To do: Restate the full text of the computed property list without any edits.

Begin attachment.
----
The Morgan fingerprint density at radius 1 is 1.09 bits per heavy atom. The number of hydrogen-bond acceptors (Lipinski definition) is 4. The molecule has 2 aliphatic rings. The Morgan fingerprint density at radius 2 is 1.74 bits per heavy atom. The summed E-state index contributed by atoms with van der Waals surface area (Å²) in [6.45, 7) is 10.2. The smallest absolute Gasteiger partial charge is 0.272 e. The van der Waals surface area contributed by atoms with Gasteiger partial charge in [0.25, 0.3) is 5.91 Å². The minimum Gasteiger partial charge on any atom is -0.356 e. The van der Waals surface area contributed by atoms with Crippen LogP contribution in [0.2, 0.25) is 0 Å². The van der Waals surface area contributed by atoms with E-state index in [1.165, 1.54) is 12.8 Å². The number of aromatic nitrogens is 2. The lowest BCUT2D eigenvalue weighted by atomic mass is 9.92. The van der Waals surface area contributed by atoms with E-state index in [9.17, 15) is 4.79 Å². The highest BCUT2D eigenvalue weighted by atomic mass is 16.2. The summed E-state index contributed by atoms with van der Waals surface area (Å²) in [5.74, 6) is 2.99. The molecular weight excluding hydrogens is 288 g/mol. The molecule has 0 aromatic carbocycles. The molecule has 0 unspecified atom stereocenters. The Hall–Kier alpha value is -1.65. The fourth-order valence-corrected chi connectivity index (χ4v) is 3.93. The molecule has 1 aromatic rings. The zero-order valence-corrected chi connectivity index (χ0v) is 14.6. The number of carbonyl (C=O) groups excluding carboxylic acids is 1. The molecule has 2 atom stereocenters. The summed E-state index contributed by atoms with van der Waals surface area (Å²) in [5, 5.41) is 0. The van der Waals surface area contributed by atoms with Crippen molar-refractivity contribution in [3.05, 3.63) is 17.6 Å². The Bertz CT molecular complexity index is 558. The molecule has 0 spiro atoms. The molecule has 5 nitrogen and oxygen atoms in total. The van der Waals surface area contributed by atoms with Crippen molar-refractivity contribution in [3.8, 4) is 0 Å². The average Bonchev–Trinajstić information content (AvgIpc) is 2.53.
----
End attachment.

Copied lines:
The Morgan fingerprint density at radius 1 is 1.09 bits per heavy atom. The number of hydrogen-bond acceptors (Lipinski definition) is 4. The molecule has 2 aliphatic rings. The Morgan fingerprint density at radius 2 is 1.74 bits per heavy atom. The summed E-state index contributed by atoms with van der Waals surface area (Å²) in [6.45, 7) is 10.2. The smallest absolute Gasteiger partial charge is 0.272 e. The van der Waals surface area contributed by atoms with Gasteiger partial charge in [0.25, 0.3) is 5.91 Å². The minimum Gasteiger partial charge on any atom is -0.356 e. The van der Waals surface area contributed by atoms with Crippen LogP contribution in [0.2, 0.25) is 0 Å². The van der Waals surface area contributed by atoms with E-state index in [1.165, 1.54) is 12.8 Å². The number of aromatic nitrogens is 2. The lowest BCUT2D eigenvalue weighted by atomic mass is 9.92. The van der Waals surface area contributed by atoms with E-state index in [9.17, 15) is 4.79 Å². The highest BCUT2D eigenvalue weighted by atomic mass is 16.2. The summed E-state index contributed by atoms with van der Waals surface area (Å²) in [5.74, 6) is 2.99. The molecular weight excluding hydrogens is 288 g/mol. The molecule has 0 aromatic carbocycles. The molecule has 0 unspecified atom stereocenters. The Hall–Kier alpha value is -1.65. The fourth-order valence-corrected chi connectivity index (χ4v) is 3.93. The molecule has 1 aromatic rings. The zero-order valence-corrected chi connectivity index (χ0v) is 14.6. The number of carbonyl (C=O) groups excluding carboxylic acids is 1. The molecule has 2 atom stereocenters. The summed E-state index contributed by atoms with van der Waals surface area (Å²) in [5, 5.41) is 0. The van der Waals surface area contributed by atoms with Crippen molar-refractivity contribution in [3.05, 3.63) is 17.6 Å². The Bertz CT molecular complexity index is 558. The molecule has 0 spiro atoms. The molecule has 5 nitrogen and oxygen atoms in total. The van der Waals surface area contributed by atoms with Crippen molar-refractivity contribution in [3.8, 4) is 0 Å². The average Bonchev–Trinajstić information content (AvgIpc) is 2.53.